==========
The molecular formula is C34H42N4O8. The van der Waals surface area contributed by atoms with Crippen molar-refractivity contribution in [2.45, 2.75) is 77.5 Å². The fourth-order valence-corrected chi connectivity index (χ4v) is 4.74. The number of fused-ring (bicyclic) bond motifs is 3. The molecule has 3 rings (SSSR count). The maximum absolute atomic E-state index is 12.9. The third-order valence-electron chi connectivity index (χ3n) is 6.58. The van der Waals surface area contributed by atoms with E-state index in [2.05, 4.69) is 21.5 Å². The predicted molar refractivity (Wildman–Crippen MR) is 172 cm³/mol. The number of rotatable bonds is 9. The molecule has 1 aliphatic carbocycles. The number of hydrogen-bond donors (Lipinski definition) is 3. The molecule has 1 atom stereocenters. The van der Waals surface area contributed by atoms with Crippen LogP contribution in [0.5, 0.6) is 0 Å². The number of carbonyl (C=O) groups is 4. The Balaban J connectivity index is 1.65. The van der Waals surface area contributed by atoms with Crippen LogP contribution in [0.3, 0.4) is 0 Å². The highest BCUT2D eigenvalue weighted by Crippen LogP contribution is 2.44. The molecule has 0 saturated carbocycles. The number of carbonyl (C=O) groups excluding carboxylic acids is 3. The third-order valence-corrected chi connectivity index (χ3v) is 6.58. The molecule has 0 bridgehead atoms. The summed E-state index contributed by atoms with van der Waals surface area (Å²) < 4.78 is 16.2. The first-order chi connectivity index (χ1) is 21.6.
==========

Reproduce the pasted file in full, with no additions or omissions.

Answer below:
The molecular formula is C34H42N4O8. The van der Waals surface area contributed by atoms with Crippen molar-refractivity contribution in [2.45, 2.75) is 77.5 Å². The fourth-order valence-corrected chi connectivity index (χ4v) is 4.74. The number of fused-ring (bicyclic) bond motifs is 3. The molecule has 3 rings (SSSR count). The maximum absolute atomic E-state index is 12.9. The third-order valence-electron chi connectivity index (χ3n) is 6.58. The van der Waals surface area contributed by atoms with E-state index in [2.05, 4.69) is 21.5 Å². The predicted molar refractivity (Wildman–Crippen MR) is 172 cm³/mol. The number of rotatable bonds is 9. The molecule has 1 aliphatic carbocycles. The number of hydrogen-bond donors (Lipinski definition) is 3. The molecule has 1 atom stereocenters. The van der Waals surface area contributed by atoms with Crippen LogP contribution in [0.5, 0.6) is 0 Å². The number of carbonyl (C=O) groups is 4. The Balaban J connectivity index is 1.65. The van der Waals surface area contributed by atoms with Crippen LogP contribution in [0.3, 0.4) is 0 Å². The highest BCUT2D eigenvalue weighted by Crippen LogP contribution is 2.44. The molecule has 0 saturated carbocycles. The number of carbonyl (C=O) groups excluding carboxylic acids is 3. The third-order valence-corrected chi connectivity index (χ3v) is 6.58. The molecule has 0 bridgehead atoms. The summed E-state index contributed by atoms with van der Waals surface area (Å²) < 4.78 is 16.2. The first-order chi connectivity index (χ1) is 21.6.